The Halo Effect – puts certain people above others because you think they are better in some way. For example, during performance reviews, you recollect that one employee recently made a major sale or finished a major project for you, and you evaluate that employee on those elevated terms, lessening the value of the other team members and their contributions during the entire performance period.

Height and Weight/Appearance - judging someone who is unusually short or a woman who is exceptionally tall or judging someone based on their appearance in any way. Some of these areas, including weight, are protected categories under certain state laws and could create legal liability.

The Horns Effect – treating people differently or negatively after you learn or encounter something about them you do not prefer. This bias can be subtle or overt, and may affect how you treat colleagues at work. In a recent example encountered in our work at EPS following a client performance review season, groups divided by race began clustering at lunch and on the plant floor, accusing other races of considering themselves superior without factual reasons. Managers were accused of favoritism by rewarding and promoting employees of similar race. After examining objective data, the allegations were determined to be unfounded and the concerns were based on perception, not reality.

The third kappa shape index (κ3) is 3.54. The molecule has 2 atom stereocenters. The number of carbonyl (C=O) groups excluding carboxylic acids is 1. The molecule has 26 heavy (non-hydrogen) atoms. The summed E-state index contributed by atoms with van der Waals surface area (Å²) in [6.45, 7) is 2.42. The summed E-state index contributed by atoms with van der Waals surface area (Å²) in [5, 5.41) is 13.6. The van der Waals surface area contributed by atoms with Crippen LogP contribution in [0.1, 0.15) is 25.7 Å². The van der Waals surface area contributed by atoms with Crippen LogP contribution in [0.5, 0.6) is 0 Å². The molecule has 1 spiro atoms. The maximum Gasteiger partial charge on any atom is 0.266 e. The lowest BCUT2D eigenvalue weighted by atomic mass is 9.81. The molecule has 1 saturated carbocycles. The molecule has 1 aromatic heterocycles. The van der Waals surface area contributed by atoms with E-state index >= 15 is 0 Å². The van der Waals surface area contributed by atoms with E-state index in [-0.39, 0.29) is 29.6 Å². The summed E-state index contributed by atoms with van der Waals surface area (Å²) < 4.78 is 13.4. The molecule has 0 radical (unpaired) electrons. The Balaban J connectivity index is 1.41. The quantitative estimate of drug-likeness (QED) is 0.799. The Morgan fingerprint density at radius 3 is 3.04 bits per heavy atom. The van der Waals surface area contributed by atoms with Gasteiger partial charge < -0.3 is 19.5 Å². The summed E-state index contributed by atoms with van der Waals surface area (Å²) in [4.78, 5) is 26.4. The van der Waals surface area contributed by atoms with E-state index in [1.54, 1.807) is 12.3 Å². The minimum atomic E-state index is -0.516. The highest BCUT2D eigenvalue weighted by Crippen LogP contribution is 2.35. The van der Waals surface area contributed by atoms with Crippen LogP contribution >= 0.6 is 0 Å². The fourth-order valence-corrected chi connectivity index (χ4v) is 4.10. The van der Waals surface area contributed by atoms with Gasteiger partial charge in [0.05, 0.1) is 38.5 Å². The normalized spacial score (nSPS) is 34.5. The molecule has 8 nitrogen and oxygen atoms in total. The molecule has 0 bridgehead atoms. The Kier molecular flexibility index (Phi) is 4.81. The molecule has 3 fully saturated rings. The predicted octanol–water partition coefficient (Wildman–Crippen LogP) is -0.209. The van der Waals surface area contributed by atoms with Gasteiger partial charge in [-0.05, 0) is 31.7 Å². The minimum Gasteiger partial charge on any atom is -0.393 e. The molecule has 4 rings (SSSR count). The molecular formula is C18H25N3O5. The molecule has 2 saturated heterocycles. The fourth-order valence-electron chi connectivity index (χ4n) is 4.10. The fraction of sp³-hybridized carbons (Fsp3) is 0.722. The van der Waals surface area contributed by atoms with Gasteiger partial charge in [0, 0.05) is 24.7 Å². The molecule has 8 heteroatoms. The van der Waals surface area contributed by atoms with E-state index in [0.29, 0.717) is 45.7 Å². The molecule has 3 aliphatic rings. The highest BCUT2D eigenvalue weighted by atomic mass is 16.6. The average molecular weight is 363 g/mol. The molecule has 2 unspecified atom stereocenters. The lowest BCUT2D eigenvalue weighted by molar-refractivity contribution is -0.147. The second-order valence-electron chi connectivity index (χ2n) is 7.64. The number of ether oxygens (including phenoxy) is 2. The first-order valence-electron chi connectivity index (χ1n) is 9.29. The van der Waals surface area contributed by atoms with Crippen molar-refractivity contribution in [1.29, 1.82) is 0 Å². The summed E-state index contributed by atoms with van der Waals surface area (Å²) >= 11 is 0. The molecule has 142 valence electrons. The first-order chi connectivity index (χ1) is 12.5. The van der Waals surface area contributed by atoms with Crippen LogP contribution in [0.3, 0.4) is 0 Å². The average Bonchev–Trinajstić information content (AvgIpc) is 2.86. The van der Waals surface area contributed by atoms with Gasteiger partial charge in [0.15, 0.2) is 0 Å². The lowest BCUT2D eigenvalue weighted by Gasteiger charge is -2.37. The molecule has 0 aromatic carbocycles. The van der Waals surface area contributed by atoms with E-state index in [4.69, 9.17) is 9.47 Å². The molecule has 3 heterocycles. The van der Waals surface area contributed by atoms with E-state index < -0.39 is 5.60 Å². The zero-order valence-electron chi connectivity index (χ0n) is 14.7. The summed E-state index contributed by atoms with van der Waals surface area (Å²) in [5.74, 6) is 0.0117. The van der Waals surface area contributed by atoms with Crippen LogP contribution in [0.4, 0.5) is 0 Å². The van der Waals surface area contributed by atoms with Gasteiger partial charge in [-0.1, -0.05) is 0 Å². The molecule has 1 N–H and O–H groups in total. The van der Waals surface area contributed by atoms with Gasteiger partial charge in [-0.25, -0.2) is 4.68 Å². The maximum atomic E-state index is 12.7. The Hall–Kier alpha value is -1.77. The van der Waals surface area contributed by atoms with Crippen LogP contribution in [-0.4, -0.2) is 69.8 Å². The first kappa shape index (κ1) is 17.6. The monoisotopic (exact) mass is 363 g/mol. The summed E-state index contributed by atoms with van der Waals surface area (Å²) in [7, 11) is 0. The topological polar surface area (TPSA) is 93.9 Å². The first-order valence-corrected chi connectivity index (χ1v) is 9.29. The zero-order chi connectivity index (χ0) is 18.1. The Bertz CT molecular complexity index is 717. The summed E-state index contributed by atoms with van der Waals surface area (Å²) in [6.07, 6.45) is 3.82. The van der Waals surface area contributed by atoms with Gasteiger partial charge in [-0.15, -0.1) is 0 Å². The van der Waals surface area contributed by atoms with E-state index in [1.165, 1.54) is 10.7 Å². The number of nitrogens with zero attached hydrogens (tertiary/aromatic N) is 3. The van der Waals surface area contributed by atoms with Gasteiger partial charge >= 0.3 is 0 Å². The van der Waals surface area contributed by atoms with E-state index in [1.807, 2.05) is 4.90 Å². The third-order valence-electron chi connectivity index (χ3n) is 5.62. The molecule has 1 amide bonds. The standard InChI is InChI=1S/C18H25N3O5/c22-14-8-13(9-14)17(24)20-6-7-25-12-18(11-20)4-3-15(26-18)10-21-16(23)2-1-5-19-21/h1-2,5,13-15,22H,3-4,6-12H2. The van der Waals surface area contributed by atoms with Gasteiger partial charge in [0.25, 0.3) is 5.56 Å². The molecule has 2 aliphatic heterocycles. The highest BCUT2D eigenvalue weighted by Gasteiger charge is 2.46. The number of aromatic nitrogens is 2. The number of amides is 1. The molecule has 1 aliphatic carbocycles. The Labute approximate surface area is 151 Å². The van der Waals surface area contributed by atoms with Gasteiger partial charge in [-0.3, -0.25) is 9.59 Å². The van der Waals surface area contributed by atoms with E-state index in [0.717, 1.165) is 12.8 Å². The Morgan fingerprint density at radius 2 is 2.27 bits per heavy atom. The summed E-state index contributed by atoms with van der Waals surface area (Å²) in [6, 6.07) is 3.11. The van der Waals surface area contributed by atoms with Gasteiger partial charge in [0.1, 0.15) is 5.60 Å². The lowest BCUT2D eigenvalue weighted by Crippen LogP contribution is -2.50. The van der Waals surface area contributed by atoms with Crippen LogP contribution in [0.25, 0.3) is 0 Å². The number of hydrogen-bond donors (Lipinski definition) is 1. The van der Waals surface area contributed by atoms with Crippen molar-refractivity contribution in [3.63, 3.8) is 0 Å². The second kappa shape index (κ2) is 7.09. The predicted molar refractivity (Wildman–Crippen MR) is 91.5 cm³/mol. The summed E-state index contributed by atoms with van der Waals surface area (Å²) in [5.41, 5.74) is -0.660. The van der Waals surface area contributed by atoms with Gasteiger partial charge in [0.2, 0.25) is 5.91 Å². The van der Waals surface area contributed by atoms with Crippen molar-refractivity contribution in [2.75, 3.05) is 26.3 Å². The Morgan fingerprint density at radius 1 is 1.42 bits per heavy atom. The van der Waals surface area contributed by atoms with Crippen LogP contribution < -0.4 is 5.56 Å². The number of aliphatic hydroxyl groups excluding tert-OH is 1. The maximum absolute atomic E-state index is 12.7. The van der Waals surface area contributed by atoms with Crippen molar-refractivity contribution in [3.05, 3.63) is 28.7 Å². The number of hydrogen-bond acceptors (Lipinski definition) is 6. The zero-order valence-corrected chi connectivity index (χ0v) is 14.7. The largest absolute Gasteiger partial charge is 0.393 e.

Name Bias – deciding that someone’s name does not conform with your comfort zone. Maybe the name is challenging to pronounce, or it attributes to a certain ethnicity.  A video used in our training classes shows how easily name bias can reveal itself. In the video, the employee corrects his coworker and his manager on how to pronounce his name and the coworker then exaggerates the correction, making the employee feel belittled. Being observant and respectful to name preferences, is a critical part of respect in the workplace.

Nonverbal Bias – assessing and judging body language such as slouching, folding arms, eye contact, and other body movements. Often, folded arms indicate that someone is cold and does not signal disrespect. Also, certain cultures are traditionally not socialized to look superiors or those senior to them directly in the eye. This can be difficult in cultures where eye contact is considered meaningful. EPS once conducted an investigation in which women complained that their manager was looking at their breasts, but it turned out that he did not look anyone in the eye, regardless of gender, because he was shy.

Overconfidence Bias – the belief that someone is superior to others for no reason. An example involves a peer who consistently brags about himself and disparages others, when he has no particular skills or insight in a given situation.